Following insertion of the HDR applicator, the applicator was fixed to a brachytherapy board and a CT was obtained. Transverse images of the pelvis were acquired in 1.25-mm increments on a dedicated CT simulator (High Speed CT/I, GE Medical Systems, Milwaukee, WI) for CT-based treatment planning (PLATO brachytherapy planning system, Nucletron). A radiation oncologist contoured an estimate of the high-risk clinical target volume (HR-CTV) and of the OAR on each axial CT image. The HR-CTV was defined by clinical exam findings and by a pelvic MRI obtained prior to the first brachytherapy fraction. Previously published guidelines describe the contouring technique for CT-based treatment planning, which included the entire cervix, parametria, or extent of disease at the time of brachytherapy; the superior border of the tumor or cervix was determined by the pre-implantation MRI.11 The OAR, including the bladder, rectum, and sigmoid, were visualized based on the presence of contrast.
The pelvic lymph node contours were developed in conjunction with a genitourinary radiologist, based on modified Radiation Therapy Oncology Group (RTOG) definitions of pelvic nodal groups for Intensity Modulated Radiation Therapy (IMRT)12 and the published radiographic literature.13,14 Based on CT anatomy, the obturator nodal contour encompassed the obturator space, which lies within a triangle between the external and internal iliac vessels. As shown in Figure 1a–b, the obturator contour encompassed a region 2–2.5 centimeters in length that began inferiorly at the level of the fovea of the femoral head, and extended superiorly to the roof of the acetabulum. The lateral margin was the internal obturator muscle along the pelvic sidewall. The contour did not extend into adjacent muscle, bone, or OAR. The external iliac nodal contour included the external iliac artery and vein, with a 7–10-mm vessel margin to encompass the medial, anterior, and lateral subgroups of the external iliac chain, as shown in Figure 1b–c. The contour began inferiorly at the roof of the acetabulum before the external iliac vessels pass through the femoral canal. Superiorly, the external iliac contour extended to the bottom of the sacroiliac joint, as limited by the number of acquired images. The anterior border extended anterolaterally along the iliopsoas muscle to include the lateral external iliac nodes. The internal iliac nodal group encompassed the internal iliac artery and vein and their subsequent branches, as shown in Figure 1c. The superior extent of the internal iliac nodal chain was the bottom of the sacroiliac joint, and the lateral border extended along the pelvic sidewall.
For initial treatment planning, a standard loading pattern was used to create a pear-shaped isodose distribution that delivered the prescription dose to point A. For 51 brachytherapy applications, point A was defined as 2 cm superior to the external os or flange and 2 cm lateral to the intrauterine tandem. In 4 patients in whom 3D imaging and clinical examination showed no residual disease but significant shrinkage of the uterus and cervix after external-beam radiotherapy, point A was designated specifically as 2 cm superior to the os or flange, and 1.5 cm lateral from the tandem in 14 applications. The one remaining patient had 5 applications with point A at a variable width of approximately 2.5 cm in order to cover the tumor volume adequately. Point B was defined as 2 cm above the os or flange and 5 cm lateral from midline for all cases. Source dwell times were initially weighted to minimize dose to the OAR, and optimized for coverage of the HR-CTV.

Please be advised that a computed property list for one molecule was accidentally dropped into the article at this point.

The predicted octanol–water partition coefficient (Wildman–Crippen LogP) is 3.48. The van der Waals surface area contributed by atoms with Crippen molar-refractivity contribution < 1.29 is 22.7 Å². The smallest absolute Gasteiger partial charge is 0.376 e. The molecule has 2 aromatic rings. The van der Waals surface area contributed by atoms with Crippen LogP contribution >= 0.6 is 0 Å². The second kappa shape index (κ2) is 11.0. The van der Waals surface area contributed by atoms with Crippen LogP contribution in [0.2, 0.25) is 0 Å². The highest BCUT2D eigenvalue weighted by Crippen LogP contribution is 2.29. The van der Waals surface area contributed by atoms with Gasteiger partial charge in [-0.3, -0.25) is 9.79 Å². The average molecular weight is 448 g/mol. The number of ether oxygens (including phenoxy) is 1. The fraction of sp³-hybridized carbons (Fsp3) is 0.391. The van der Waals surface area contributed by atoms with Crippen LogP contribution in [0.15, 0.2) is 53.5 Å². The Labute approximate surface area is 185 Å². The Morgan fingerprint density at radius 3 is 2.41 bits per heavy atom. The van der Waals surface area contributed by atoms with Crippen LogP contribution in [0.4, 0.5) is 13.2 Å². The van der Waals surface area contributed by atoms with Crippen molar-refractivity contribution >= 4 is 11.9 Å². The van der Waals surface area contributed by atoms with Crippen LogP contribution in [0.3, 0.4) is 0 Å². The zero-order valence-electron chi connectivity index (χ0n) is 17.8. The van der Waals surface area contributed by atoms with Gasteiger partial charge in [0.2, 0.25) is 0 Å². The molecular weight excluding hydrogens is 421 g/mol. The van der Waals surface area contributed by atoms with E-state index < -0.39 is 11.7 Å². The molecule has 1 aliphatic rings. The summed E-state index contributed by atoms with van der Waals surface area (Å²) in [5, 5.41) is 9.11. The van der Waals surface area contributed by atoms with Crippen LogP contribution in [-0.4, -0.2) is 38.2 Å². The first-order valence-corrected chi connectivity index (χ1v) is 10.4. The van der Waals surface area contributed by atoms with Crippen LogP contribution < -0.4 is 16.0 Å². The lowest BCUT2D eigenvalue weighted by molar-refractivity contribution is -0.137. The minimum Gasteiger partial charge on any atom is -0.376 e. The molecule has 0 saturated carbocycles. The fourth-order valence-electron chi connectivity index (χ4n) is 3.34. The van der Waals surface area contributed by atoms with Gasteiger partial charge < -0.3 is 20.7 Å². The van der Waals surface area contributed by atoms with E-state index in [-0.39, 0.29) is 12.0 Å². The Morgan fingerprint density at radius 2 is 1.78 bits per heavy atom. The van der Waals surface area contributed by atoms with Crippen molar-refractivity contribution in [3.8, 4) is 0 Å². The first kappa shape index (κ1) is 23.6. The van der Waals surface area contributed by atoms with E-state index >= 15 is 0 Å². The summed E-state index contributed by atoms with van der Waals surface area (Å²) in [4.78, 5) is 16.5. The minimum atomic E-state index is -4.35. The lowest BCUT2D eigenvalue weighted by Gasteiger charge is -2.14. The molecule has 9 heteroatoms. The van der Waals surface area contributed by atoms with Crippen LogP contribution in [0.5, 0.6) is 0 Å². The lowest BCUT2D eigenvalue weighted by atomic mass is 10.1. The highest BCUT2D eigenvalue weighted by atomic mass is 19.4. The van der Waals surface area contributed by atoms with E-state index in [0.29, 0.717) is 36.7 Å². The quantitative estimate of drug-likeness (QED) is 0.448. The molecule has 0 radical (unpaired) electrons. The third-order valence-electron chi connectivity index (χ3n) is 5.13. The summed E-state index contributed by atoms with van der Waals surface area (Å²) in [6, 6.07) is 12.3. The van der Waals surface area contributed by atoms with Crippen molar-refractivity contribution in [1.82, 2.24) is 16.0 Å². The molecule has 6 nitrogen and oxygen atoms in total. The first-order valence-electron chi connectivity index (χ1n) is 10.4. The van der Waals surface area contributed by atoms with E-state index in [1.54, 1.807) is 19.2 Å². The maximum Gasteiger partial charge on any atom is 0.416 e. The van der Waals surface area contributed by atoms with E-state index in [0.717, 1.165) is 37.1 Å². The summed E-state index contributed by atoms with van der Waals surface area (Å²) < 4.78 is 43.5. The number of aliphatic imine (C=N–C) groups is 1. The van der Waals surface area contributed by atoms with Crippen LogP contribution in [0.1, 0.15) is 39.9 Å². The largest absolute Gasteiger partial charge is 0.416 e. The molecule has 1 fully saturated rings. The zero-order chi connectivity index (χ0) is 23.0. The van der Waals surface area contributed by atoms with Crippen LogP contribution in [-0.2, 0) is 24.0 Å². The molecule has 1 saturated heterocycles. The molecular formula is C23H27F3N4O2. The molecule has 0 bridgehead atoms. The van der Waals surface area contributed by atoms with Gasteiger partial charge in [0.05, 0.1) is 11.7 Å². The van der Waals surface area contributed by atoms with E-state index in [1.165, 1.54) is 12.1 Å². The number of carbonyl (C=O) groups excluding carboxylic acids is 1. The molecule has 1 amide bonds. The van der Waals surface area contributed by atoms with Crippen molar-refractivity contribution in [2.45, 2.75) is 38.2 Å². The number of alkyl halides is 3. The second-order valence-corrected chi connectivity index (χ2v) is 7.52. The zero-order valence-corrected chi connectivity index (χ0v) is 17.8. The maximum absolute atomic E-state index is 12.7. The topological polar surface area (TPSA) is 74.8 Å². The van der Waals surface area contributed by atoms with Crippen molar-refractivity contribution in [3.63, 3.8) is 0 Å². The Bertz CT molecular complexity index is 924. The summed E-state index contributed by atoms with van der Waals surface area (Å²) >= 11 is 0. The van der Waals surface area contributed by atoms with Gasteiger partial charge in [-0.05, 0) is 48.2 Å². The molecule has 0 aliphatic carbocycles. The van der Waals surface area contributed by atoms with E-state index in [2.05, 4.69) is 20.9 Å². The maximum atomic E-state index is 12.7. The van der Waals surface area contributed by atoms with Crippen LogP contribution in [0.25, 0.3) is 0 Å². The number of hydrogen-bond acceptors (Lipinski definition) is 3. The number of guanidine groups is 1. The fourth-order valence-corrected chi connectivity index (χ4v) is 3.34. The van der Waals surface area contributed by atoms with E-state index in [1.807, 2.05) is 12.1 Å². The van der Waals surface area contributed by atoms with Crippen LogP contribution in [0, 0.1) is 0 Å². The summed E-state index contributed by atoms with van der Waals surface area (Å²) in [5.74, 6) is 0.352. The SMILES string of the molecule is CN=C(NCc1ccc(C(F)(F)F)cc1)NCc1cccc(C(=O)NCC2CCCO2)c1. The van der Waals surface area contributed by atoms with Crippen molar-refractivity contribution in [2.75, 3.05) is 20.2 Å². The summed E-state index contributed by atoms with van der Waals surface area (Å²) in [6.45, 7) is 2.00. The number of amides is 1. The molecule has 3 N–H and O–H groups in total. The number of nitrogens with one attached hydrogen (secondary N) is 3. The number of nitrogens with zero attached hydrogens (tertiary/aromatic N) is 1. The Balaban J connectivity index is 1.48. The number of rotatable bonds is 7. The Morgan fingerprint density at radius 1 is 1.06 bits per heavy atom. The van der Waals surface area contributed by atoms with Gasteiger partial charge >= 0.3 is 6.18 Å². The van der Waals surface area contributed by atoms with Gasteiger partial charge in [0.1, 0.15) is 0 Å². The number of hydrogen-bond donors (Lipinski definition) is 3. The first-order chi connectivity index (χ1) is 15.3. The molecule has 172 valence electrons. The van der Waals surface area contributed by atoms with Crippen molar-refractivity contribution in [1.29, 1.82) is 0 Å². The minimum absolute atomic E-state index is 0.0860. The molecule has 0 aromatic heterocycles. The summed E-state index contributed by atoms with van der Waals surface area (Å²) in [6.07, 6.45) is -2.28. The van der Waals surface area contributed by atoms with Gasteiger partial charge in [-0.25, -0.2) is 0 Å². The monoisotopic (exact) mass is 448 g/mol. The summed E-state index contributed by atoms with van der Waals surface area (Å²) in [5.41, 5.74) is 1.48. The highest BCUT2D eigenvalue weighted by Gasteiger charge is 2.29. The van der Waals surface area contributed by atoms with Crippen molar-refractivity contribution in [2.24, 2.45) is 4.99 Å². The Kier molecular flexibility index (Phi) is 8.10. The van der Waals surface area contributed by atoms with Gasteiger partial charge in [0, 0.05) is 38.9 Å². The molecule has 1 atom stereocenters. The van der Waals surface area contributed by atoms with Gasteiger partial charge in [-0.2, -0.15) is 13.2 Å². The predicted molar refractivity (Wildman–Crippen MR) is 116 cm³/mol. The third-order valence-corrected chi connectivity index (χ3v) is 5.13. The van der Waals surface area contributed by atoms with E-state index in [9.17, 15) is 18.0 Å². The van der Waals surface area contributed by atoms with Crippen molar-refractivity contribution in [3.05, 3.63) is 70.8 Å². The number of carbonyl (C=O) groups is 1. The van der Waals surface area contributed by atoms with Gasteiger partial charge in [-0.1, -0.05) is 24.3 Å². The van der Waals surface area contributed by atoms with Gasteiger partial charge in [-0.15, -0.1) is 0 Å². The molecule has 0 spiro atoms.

Dose-volume histograms (DVHs) were generated for the HR-CTV, rectum, bladder, sigmoid, and for the six pelvic nodal groups, including the right and left obturator group, and the external and internal iliac chains. The dose constraint for the OAR was based on the D2cc dose to the bladder (90 Gy), rectum, and sigmoid (70–75 Gy). DVH parameters represented the dose received by 100%, 90%, or 50% of the volume (D100, D90, D50), and the nodal dose received by 0.1 (D0.1cc) or 2 cc (D2cc) of tissue. The DVH parameters were selected to represent the minimum, maximum and median doses to the nodal volumes, as well as standard reporting parameters for normal tissues (D1cc, D2cc) and target volumes (D90). The fractional brachytherapy dose was reported separately and also as an average dose from right and left sides for point A, point B, the obturator group, the external iliac chain, and the internal iliac chain. Treatment was delivered using an iridium-192 afterloading system (Nucletron).
Using a 2-sided paired t-test, point B dose was compared with the DVH parameters for each nodal group. To examine the relationship of point B dose with the DVH parameters, Pearson correlation coefficients were determined. Of the 70 HDR fractions, one data set was corrupted; therefore, 69 applications form the final data set for analysis.